Migration pathway of Spodoptera frugiperda in Northwestern China.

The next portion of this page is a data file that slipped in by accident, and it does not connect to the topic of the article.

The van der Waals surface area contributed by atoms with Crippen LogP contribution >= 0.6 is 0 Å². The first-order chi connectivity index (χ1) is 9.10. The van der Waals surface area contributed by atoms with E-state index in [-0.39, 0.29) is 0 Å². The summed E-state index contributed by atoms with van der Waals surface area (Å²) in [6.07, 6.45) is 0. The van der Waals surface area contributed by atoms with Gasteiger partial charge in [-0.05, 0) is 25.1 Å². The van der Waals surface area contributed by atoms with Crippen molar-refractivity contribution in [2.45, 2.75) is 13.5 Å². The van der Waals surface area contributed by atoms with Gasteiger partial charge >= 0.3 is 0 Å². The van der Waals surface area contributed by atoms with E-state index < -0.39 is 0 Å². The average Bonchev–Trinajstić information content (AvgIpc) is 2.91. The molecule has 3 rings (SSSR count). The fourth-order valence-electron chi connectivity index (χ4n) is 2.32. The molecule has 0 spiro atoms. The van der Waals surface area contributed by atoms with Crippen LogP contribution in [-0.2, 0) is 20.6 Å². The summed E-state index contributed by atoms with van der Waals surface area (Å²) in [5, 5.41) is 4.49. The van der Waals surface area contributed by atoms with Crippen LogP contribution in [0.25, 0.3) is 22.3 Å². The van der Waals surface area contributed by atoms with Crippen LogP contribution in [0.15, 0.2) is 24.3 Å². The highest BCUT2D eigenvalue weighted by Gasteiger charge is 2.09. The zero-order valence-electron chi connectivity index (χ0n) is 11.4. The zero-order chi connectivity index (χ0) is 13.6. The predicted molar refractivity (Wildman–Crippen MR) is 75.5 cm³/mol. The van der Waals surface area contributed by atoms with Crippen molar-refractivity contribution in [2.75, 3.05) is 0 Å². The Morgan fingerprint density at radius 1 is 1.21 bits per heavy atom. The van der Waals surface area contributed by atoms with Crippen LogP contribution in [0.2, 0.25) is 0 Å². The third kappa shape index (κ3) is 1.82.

Background: As a major migratory insect pest putting the whole world on alert, the fall armyworm Spodoptera frugiperda warned by Food and Agriculture Organization of the United Nations (FAO) poses a serious threat to the agriculture production (including maize) of China from the end of 2018. Taking advantages of the long-distance transport of seasonal monsoons and its self-powered migratory capacity, S. frugiperda performs two migration pathways to fly across the eastern and western China separately, which has caused regional dispersal and severe infestation. According to 2-year systematic investigation in China, the west migration route of S. frugiperda ends in Northwestern China, especially in Ningxia and Alxa Left Banner of Inner Mongolia. However, little is known about the source areas of S. frugiperda population invading Northwestern China, and few reports explore the migration route of this devastating pest through the whole western China. Objective: The objective of this study is to accurately analyze on the key atmospheric factors driving the immigration of S. frugiperda into the Northwestern China, source regions of the first populations to arrive, and Asian monsoon-induced migration pathways of S. frugiperda, which can provide fundamental evidence for the early warning and regional management and control of this invasive pest in China. Method: Based on the invasion dynamics of S. frugiperda in Ningxia of the Northwestern China and meteorological data, a meso-scale numerical model, insect's flight trajectory calculating program, and Geographic Information System (GIS) were used to identify the atmospheric transport backgrounds, simulate the succussive 1-3 night migration routes and trace their source regions of S. frugiperda in the Northwestern China. Result: The southerly summer monsoon from July to September each year was the key factor for the successive and successful immigration of S. frugiperda into Ningxia and other regions of Northwestern China, of which their major source populations of S. frugiperda were located in southeastern Gansu and eastern Sichuan, while some were from western Shaanxi. In addition, southwestern Chongqing, northeastern Yunnan and part of western Shanxi could possibly provide population source of S. frugiperda. Conclusion: Under the influence of southerly Asian summer monsoons, S. frugiperda can fly towards the north for 1-3 successive nights via its west migration pathway "Yunnan-Sichuan and Chongqing-Shaanxi and Gansu-Ningxia" in China, which originates from Myanmar and ends in Inner Mongolia, China. In particular, the government should be vigilant against the occurrence and damage of this devastating pest in the maize-cropping regions of Northwestern China while the preponderance of early southerly wind is advanced and wind speed gets strong during July to September.